Hillary Clinton is moving closer to introducing her running mate, snatching attention from newly crowned Republican nominee Donald Trump just hours after he closed out his convention with a fiery and foreboding turn at the podium.
Crews were still sweeping confetti from the GOP convention hall floor, as the Clinton campaign signalled an announcement was coming soon.
In a tweet on Friday morning, her campaign urged supporters to text the campaign to get first word.
Virginia Senator Tim Kaine has emerged as the leading contender, according to Democrats familiar with Ms Clinton's search.
The news could quickly steal Mr Trump's thunder, after a 75-minute speech on Thursday night in which the Republican promised to champion disaffected Americans.
Democrats offered a different assessment; with Clinton campaign chairman John Podesta arguing that Mr Trump "offered no real solutions to help working families get ahead or to keep our country safe, just more prejudice and paranoia. America is better than this. America is better than Donald Trump."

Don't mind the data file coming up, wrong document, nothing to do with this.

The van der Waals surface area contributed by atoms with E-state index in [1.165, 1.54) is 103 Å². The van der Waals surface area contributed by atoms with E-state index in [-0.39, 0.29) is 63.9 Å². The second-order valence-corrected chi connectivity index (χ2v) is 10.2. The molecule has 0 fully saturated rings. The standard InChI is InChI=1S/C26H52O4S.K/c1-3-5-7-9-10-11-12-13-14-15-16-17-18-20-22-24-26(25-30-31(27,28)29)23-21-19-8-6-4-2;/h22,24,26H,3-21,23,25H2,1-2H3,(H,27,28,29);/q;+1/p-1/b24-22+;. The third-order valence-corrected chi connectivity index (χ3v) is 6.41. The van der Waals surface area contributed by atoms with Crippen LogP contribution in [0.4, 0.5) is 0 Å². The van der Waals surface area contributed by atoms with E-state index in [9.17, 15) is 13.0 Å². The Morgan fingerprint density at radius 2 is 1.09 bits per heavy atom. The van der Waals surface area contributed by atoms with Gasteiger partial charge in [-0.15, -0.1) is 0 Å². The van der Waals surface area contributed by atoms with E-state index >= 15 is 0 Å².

Ms Clinton opens a two-day campaign swing on Friday in Florida and is expected to introduce her running mate either at a Friday afternoon rally at the state fairgrounds in Tampa or on Saturday at Florida International University in Miami.
The Democratic convention in Philadelphia, which starts on Monday, is expected to be a more orderly affair than the Republicans robust convention.
Mr Kaine, 58, appears to be the favourite for her choice, according to two Democrats, who both cautioned that Ms Clinton has not made a decision and could change direction.
The senator has been active in the Senate on foreign relations and military affairs and built a reputation for working with both parties as Virginia's governor and mayor of Richmond.
"I'm glad the waiting game is nearly over," Mr Kaine said on Thursday.
Agriculture Secretary Tom Vilsack, a longtime friend of Hillary and Bill Clinton, is still in the mix, according to one of the two Democrats.
Both Democrats are familiar with the selection process and spoke on the condition of anonymity because they were not authorised to discuss it publicly.
Mr Kaine's selection would not be without complication.
Liberals have expressed wariness of Mr Kaine for his support of putting the Trans-Pacific Partnership trade agreement on a "fast track" to approval, which both Ms Clinton and primary rival Bernie Sanders oppose.
They also note that Mr Kaine recently signed onto a letter asking for less burdensome regulation of regional banks.